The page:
Creating a package doesn't inherently give you a performance benefit - the code is minified and inserted into the same bundle with the rest of your application. The primary advantages are:
As you pointed out, it makes the code reusable. Even if it's only a local package you can still use it between your own projects. Alternatively, if it's something you can share with others, you can publish it on atmosphere and let the rest of the community benefit.
You get a lot more control over the load order of dependencies and files within your application. Some members of the community have taken this idea to extremes by building their whole app using packages as seen here and here.
You can use tinytest.
I can't think of any obvious disadvantages other than the cognitive overhead of writing and maintaining the
package.js file (it lists the dependencies, file load order, etc.). Also note that work on the package system is on the roadmap for 1.0, so be aware that some aspects will change in the coming months.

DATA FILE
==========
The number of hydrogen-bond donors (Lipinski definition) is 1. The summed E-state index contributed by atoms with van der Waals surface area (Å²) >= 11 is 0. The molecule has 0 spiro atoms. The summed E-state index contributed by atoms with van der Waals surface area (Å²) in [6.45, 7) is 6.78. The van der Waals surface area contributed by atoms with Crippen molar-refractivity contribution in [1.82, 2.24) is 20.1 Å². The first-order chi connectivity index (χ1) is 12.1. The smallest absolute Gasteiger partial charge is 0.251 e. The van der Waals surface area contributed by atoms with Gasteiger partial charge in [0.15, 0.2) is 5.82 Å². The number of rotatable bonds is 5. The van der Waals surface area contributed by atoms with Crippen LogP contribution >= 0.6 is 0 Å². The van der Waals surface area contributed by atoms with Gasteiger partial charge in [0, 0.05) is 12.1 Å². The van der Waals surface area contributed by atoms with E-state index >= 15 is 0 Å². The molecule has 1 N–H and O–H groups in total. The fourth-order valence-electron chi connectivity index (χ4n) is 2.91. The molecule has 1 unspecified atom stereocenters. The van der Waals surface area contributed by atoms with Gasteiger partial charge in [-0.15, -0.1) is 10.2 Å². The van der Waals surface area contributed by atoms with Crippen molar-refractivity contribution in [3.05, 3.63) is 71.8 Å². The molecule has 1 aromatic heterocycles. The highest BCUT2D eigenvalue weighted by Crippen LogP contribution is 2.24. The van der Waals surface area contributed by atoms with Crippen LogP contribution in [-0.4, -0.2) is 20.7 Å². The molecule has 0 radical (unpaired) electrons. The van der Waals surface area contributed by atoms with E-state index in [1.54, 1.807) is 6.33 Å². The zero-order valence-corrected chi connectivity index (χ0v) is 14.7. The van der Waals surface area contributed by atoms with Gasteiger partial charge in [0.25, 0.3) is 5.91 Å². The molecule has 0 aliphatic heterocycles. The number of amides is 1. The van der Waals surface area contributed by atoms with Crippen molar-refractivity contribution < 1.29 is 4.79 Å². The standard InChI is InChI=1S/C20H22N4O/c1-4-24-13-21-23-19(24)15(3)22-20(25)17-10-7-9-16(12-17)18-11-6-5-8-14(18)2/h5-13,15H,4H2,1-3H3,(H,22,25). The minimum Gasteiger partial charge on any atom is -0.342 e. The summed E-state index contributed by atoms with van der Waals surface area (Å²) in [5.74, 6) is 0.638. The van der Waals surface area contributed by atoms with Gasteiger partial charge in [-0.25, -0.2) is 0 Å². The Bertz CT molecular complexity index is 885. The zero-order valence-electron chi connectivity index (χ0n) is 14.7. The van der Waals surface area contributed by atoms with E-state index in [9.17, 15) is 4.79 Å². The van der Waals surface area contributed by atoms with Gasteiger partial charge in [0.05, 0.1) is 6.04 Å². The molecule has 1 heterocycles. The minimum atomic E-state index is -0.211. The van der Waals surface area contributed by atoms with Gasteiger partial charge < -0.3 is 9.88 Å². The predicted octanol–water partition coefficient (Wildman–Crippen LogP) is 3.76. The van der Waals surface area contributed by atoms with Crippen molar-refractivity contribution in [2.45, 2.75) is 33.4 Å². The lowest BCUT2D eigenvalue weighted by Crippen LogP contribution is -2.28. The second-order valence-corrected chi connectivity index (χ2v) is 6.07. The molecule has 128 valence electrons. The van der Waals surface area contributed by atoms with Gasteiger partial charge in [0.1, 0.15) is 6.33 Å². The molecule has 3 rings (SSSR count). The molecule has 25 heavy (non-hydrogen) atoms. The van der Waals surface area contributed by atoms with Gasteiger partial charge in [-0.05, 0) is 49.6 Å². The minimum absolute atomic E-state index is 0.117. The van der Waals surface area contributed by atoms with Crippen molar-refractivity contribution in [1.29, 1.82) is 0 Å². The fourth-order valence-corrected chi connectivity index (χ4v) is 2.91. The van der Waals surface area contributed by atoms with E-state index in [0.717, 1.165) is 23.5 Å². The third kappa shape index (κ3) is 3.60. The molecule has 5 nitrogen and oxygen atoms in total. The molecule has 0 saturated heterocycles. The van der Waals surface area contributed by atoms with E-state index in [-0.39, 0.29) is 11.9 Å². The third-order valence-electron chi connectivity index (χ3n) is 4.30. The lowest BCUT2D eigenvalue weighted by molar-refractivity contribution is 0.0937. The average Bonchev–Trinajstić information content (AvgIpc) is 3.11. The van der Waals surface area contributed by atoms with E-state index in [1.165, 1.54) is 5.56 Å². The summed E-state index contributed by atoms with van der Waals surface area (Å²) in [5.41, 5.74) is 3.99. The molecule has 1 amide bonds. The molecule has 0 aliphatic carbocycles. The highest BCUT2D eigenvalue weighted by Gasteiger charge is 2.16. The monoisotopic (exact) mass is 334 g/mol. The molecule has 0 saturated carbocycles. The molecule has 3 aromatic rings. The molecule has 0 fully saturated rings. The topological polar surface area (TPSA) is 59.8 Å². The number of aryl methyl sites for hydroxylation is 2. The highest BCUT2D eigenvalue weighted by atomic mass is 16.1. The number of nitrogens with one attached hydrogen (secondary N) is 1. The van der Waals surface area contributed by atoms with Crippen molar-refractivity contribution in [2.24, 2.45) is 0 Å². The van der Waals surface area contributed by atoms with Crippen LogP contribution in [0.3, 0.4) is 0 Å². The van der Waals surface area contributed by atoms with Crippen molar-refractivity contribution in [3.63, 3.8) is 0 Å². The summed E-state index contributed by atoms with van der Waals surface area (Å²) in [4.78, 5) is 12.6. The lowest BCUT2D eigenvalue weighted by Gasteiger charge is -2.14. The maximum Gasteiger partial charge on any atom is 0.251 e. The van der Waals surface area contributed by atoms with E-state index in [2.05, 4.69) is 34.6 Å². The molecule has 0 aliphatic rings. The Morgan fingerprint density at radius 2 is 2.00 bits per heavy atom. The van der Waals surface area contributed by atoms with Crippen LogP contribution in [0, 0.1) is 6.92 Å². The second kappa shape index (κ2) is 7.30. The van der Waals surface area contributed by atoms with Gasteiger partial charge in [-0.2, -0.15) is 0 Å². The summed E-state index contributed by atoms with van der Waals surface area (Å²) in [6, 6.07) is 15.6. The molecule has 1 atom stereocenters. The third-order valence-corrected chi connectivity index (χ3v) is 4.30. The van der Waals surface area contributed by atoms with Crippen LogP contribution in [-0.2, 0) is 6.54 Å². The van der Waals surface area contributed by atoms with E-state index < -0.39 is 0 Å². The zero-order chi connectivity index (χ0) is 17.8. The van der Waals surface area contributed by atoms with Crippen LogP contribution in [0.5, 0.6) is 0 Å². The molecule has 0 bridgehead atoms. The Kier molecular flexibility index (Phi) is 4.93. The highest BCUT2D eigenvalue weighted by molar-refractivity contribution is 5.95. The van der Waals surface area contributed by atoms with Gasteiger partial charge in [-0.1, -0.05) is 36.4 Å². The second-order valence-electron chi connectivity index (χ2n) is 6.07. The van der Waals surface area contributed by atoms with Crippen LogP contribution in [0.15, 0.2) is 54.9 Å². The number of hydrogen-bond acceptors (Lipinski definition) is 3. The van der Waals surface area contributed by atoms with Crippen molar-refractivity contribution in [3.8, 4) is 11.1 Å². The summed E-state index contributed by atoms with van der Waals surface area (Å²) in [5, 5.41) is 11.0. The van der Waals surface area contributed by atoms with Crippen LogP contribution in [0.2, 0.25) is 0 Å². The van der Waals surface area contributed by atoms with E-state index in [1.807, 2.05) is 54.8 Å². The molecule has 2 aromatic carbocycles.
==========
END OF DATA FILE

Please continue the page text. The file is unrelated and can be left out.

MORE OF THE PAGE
At work, we like to factor independent tools (like text generators and libs interacting with our mail provider), into packages even if they don't get reused across applications because:
It makes our app codebase smaller.
It keeps the git histories separate.
It helps enforce a clear separation of concerns.
This probably isn't an exhaustive list, but it should give you some ideas about the motivations behind package creation and use.